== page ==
5. The poor didn't eat meat.
Records from medieval prisons and poor houses include weekly menus which feature a substantial quantity of meat three to four times a week. If they were feeding convicted criminals better than the poor outside of prison then prison wouldn't be much of a deterrent to crime, would it?
6. Potatoes / tomatoes / capsicum peppers originated in Ireland / Turkey / India.
All botanical and historical evidence leads to the conclusion that none of these foods existed outside of the Americas before 1492. If anyone can find primary source documentation for these foods being used in Europe before then, I'll be overjoyed to amend this. The same goes for turkey, green beans, pumpkins, cranberries, vanilla, chocolate, and corn.
7. Most vegetables weren't as well developed as they are now.
This can be easily disproved by taking a quick look through medieval paintings that depict food. There you can easily find very modern looking produce.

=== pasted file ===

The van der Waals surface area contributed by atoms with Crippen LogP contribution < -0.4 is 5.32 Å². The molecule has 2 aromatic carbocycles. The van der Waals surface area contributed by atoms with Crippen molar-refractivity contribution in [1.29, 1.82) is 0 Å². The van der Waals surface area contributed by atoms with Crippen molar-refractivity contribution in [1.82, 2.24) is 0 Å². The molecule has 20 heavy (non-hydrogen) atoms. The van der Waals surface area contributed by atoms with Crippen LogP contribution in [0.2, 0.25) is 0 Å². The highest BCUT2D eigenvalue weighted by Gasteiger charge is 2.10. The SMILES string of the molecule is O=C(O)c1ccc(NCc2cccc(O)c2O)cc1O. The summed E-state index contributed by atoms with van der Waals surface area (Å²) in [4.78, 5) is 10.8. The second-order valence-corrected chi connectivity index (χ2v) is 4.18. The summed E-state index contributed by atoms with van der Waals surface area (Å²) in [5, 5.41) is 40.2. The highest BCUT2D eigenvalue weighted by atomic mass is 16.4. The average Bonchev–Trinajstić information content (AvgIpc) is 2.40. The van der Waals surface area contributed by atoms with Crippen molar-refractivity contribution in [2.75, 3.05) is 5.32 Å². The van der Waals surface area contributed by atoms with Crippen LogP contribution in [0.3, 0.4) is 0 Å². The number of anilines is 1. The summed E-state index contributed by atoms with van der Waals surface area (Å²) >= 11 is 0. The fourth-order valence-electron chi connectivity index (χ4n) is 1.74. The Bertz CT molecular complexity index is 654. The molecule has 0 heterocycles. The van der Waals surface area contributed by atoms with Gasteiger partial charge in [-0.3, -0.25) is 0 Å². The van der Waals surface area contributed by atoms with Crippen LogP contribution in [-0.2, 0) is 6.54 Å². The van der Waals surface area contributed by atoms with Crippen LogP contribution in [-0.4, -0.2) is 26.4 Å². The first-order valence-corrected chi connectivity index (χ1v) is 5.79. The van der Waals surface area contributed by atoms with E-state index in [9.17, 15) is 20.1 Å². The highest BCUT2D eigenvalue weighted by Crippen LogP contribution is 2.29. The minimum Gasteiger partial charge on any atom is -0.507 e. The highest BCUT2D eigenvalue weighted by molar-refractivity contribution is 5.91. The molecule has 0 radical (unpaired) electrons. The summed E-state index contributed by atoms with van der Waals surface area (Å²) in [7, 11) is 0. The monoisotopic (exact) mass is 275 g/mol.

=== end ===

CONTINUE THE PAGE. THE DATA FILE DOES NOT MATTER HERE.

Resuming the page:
8. Medieval feasts consisted of bread, roasted meat and wine (or ale).
We have Hollywood to thank for this one. Unlike the popular depiction, medieval feasts were complex affairs which included multiple courses, each with multiple dishes. Meats, fruits, vegetables, and grains were all served. Delicate and subtle dishes were made using a wide variety of spices. Intricate entertainment pieces were also presented - sometimes edible, other times not.